# Intro

Browsing around online, I came across a movie still which had the dominant colors lined up at the bottom of the frame and started to think of a way to automate it using clustering techniques. After some research and brainstorming, I figured it wouldn’t be difficult to do using scikit-learn with Pillow, and came up with a couple of ideas to use it to generate fancy desktop backgrounds.

# CodeDev

The first thing was to load images to Python. I decided to use opencv-python due to its extensive documentation and support. One important thing was to notice that, by default, the image was not imported in RGB format, so it has to be converted (which can be done easily with opencv itself).

## Reshape & clustering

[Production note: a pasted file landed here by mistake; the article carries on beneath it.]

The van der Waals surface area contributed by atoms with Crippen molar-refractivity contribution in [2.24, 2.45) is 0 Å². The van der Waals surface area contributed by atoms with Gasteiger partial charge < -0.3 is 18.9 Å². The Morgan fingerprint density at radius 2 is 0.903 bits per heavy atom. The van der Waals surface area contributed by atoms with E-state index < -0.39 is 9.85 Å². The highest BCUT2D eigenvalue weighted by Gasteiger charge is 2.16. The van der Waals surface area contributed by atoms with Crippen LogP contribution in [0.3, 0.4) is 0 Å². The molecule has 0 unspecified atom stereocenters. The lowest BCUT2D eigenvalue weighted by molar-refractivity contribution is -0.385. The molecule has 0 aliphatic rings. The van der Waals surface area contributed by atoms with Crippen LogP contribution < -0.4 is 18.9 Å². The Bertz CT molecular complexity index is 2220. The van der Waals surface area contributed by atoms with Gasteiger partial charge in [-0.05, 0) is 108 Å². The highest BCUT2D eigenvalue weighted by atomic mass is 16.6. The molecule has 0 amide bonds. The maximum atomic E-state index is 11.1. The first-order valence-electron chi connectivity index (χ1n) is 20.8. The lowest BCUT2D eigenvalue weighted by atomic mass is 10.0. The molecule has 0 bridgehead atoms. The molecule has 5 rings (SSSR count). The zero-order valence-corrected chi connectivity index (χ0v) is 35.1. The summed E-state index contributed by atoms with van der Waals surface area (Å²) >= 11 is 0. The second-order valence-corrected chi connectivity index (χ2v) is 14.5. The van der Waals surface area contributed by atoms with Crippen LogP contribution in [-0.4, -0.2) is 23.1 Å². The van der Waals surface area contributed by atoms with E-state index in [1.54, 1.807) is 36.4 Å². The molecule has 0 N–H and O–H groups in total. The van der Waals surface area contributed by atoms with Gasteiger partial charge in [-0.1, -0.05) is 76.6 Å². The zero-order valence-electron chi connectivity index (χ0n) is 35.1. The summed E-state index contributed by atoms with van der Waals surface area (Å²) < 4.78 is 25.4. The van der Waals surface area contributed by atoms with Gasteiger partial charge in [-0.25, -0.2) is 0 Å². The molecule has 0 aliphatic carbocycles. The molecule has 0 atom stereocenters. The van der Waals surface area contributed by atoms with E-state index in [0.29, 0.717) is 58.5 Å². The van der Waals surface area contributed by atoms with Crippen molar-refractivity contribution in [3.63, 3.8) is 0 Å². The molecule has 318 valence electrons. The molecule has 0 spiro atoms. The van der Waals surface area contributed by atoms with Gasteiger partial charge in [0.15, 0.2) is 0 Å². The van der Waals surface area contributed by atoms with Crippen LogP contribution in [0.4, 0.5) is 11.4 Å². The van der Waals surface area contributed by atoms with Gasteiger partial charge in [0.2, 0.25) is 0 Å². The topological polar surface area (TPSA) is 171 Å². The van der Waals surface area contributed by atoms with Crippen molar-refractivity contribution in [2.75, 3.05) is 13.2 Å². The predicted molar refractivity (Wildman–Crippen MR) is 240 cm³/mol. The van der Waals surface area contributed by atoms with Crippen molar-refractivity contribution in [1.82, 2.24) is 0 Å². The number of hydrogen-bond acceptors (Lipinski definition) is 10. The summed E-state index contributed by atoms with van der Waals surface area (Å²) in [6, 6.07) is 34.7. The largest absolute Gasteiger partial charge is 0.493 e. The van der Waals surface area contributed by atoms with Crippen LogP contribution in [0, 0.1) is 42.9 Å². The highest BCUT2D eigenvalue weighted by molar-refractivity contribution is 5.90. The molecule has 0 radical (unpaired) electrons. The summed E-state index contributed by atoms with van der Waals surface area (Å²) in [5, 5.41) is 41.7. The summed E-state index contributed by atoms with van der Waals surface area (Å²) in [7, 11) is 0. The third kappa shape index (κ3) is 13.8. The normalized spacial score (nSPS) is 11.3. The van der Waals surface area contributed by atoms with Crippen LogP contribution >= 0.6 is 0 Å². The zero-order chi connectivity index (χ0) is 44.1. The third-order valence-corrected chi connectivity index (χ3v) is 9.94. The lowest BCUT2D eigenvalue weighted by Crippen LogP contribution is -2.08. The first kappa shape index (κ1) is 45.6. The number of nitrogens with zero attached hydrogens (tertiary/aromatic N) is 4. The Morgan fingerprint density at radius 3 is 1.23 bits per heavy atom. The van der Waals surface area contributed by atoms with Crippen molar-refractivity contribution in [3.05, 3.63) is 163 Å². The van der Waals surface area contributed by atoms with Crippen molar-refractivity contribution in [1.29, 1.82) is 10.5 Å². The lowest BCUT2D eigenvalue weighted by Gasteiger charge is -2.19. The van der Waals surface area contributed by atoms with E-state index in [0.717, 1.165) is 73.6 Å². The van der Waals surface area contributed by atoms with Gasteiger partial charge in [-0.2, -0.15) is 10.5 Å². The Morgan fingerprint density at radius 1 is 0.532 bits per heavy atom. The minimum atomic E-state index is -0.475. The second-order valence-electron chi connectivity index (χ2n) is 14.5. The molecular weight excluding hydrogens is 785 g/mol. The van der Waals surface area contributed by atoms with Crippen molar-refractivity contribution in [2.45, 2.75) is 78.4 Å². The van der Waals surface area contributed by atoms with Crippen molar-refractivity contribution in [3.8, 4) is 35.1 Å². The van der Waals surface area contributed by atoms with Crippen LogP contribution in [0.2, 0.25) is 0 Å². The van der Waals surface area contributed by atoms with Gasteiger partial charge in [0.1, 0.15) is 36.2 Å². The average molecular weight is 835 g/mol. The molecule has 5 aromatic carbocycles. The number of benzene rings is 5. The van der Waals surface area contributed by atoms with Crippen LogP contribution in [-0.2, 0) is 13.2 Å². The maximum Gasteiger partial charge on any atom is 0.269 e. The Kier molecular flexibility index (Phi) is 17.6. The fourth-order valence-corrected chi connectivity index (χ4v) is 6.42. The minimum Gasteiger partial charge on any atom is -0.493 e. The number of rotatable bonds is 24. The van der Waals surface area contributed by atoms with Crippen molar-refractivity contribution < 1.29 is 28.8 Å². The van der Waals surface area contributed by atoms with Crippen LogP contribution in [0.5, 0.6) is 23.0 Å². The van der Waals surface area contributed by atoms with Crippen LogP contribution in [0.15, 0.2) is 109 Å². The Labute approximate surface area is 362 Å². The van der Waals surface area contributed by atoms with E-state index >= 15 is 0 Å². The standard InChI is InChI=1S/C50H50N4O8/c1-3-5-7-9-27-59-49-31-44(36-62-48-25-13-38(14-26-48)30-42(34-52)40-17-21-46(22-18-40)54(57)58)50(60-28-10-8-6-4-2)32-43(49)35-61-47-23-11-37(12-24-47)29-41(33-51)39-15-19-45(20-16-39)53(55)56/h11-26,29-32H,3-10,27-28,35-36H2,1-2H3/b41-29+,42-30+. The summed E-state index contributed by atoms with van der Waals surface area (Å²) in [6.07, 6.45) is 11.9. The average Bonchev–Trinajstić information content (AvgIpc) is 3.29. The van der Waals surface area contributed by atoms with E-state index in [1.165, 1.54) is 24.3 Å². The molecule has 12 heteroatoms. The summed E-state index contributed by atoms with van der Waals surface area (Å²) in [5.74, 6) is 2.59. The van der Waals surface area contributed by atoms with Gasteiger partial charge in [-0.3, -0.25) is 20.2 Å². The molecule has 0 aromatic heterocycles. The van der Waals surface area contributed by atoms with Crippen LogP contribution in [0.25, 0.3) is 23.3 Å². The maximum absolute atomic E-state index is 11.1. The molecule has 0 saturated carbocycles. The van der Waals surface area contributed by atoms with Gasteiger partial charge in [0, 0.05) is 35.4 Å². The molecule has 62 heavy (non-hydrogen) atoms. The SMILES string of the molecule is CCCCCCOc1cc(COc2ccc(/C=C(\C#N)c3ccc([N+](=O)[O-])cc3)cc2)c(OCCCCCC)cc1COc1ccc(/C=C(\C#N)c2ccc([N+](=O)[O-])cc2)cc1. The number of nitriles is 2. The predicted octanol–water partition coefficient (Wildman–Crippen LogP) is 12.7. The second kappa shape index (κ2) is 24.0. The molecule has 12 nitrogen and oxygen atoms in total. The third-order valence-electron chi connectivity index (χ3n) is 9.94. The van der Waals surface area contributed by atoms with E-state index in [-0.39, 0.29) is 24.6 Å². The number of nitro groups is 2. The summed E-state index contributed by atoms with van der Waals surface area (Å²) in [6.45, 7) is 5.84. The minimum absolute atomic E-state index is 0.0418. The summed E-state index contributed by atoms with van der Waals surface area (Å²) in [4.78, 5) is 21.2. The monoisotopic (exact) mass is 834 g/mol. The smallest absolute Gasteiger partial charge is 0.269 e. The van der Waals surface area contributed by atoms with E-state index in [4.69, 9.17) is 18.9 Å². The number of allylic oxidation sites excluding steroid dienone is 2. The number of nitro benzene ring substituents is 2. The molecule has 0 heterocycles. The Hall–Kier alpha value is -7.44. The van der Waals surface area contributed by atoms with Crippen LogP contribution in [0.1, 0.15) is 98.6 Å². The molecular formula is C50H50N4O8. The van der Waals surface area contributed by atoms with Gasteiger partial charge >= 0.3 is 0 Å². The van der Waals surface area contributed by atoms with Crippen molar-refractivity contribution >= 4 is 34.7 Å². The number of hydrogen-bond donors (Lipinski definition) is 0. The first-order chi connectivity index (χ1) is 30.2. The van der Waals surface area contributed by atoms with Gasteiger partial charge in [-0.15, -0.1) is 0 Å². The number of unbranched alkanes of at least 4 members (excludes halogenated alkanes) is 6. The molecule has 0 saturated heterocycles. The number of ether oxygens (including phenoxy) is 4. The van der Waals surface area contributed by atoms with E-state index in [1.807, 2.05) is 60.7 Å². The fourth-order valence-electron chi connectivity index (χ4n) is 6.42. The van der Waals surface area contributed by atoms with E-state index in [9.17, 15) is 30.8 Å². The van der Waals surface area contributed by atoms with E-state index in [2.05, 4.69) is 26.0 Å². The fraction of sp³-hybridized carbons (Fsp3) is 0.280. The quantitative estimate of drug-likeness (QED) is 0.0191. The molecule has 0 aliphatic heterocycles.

After this, we do a slight reshaping to get the image in an RGB array of integers (8 bit). Now, if we think about the RGB points in 3D space, each point exists in the intersection of three (R,G,B) coordinates, so we can use unsupervised clustering techniques to get the dominant colors by obtaining the centroids of such agglomerations of colors. Although there are many clustering techniques that would get the job done in this situation, I chose to use K-Means because of its simplicity and the fact that we can provide it with the number of clusters we want as the output.

## Dominant colors

With this function in place, we are now able to calculate the dominant colors of the image, and then transform the resulting matplotlib colors into HEX and 8 bit RBG palettes:

## Assemble image

Finally, we assemble together the frame with the color palette on the top and bottom for aesthetic purposes:

The fully-documented code is available in the Github repo with clearly-defined functions and notes, with ruotines for single images, and batch export of frames.

# Gallery

One final thing I did with this code, was to take the batch routine and use it to get the color palette of the frames of movies, and then to re-assemble them into grids for their use as fancy wallpapers.